"If the statement was made with the anticipation that it would in fact be passed on and
used in a prosecution, then it should be considered testimonial. It could be that the statement was a surreptitious attempt to plant evidence that would be used to help prosecute Raleigh. So far as I know, however, there is no evidence that this was true of the Portuguese gentleman's statement. Also, one could argue that when a person makes a statement accusing another of a crime, and does so beyond a closed circle of people whom he can trust not to pass the information on to the authorities, the statement is necessarily testimonial, because there is a substantial probability that it will indeed be passed on. I might find such a rule rather attractive, but I do not believe the Supreme Court is likely to adopt it in the foreseeable future."

In Dutton, too, I think one could make a similar argument that the statement in question – “If it hadn’t been for that dirty son-of-a-bitch, Alex Evans, we wouldn't be in this now“– should be considered testimonial, on the ground that the declarant should have foreseen the possibility that the recipient of the statement, a fellow prisoner, would pass it on to the authorities. On the other hand, Williams, the declarant, presumably did not expect the statement to be passed on, for otherwise he would not have made it. And one could take the view that the matter ought to be viewed from the perspective of a reasonable person acting in the heat of the moment in the position of the declarant, not one analyzing the situation afterwards in an armchair. This is essentially how I’ve analyzed the Supreme Court’s treatment of the 911 call in Davis v. Washington.

In other words, how these statements are treated for purposes of the testimonial approach depends on how the details of that approach are filled in. These are important details, to be sure, but they are not fundamental aspects of the theory; the theory can tolerate more or less breadth in these respects. (And note, by the way, that Dutton was a 5-4 case.)

But just in passing I’ll say that the confrontation right cannot tolerate a result that would require involvement of a government agent in the creation of a statement for the statement to be testimonial. Otherwise the unidentified Portuguese gentleman could create evidence to be used against Raleigh by writing an unsolicited letter to Attorney General Coke: “You have never heard of me, but please accept this formal letter as my testimony if you decide to prosecute Raleigh, because I do not wish to appear face to face with him. He and Cobham have conspired to overthrow the king . . . .” And the 21st-century of the Portuguese gentleman would no doubt send, rather than a letter, a video of him making the statement.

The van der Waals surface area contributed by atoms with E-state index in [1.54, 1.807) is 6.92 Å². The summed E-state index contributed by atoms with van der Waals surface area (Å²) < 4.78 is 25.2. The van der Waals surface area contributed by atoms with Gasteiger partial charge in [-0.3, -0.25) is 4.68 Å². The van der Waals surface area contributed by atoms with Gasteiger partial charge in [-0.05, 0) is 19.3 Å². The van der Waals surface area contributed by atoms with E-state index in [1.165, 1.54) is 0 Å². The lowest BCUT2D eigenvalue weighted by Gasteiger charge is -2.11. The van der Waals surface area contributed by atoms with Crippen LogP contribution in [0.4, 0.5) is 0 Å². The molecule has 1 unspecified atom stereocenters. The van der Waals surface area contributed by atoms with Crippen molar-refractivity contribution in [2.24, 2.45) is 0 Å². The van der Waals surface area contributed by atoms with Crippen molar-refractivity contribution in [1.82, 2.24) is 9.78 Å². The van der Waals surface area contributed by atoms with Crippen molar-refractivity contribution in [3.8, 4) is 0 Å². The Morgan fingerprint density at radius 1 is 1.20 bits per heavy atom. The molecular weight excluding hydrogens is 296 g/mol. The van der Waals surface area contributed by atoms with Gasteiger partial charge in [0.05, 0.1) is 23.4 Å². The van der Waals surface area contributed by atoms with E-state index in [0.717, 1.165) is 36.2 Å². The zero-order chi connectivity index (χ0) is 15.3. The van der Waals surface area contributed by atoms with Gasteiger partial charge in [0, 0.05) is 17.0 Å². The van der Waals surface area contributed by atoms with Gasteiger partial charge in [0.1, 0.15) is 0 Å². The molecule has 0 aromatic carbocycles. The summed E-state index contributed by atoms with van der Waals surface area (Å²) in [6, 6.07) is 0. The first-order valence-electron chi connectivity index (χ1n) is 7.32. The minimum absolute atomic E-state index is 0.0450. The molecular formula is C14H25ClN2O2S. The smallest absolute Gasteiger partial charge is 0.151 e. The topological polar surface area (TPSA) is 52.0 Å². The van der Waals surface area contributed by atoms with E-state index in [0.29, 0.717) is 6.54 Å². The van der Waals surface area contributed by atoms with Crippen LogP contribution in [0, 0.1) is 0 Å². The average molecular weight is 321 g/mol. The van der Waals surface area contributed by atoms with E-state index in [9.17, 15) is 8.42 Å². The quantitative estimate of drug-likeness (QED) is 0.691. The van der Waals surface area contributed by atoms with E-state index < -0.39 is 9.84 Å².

fern and charlie nesson said...

paul, with all due respect, which of richie's numbered points do you regard as most effectively undermining the validity of our (innovative) theory?
fern & charlie

fern and charlie nesson said...

richie, you post your response to us with the following declaration: "I intend this to be my last shot on the issue. Silence does not suggest assent!"

but then paul raises a point of disagreement to which you immediately respond.

is what you mean by your declaration that you will not respond further to us? have we offended?

do you feel offense at debating the vitality of Crawford? or offense in the manner in which we have undertaken to do so?

no offense is intended.


fern and charlie nesson said...

perhaps you are saying that your blog is not the place for this debate?

paul said...

First, I will respectfully respond to the Nesson's. In short, I agree that the text of the CC can be read to impose a production rule on the prsosecution. I also believe that the production rule is supported by history and precedent. But I agree with Professor Friedman that the production rule must be read in the context of, and limited by, the term "witnesses." Thus, the critical question, as Professor Friedman states, is which declarants are "witnesses" for purpose of the CC.

I also don't believe that there is a sufficiently strong textual or historical anchor supporting your sufficiency rule.

I find your argument innovative in that, to my knowledge, it has never been made before. But I believe that Professor Friedman's emphasis on the term "witnesses" (vs. your emphasis of the term "confronted with") is more persuasive.

Turning to Professor Friedman's response to my argument regarding state action.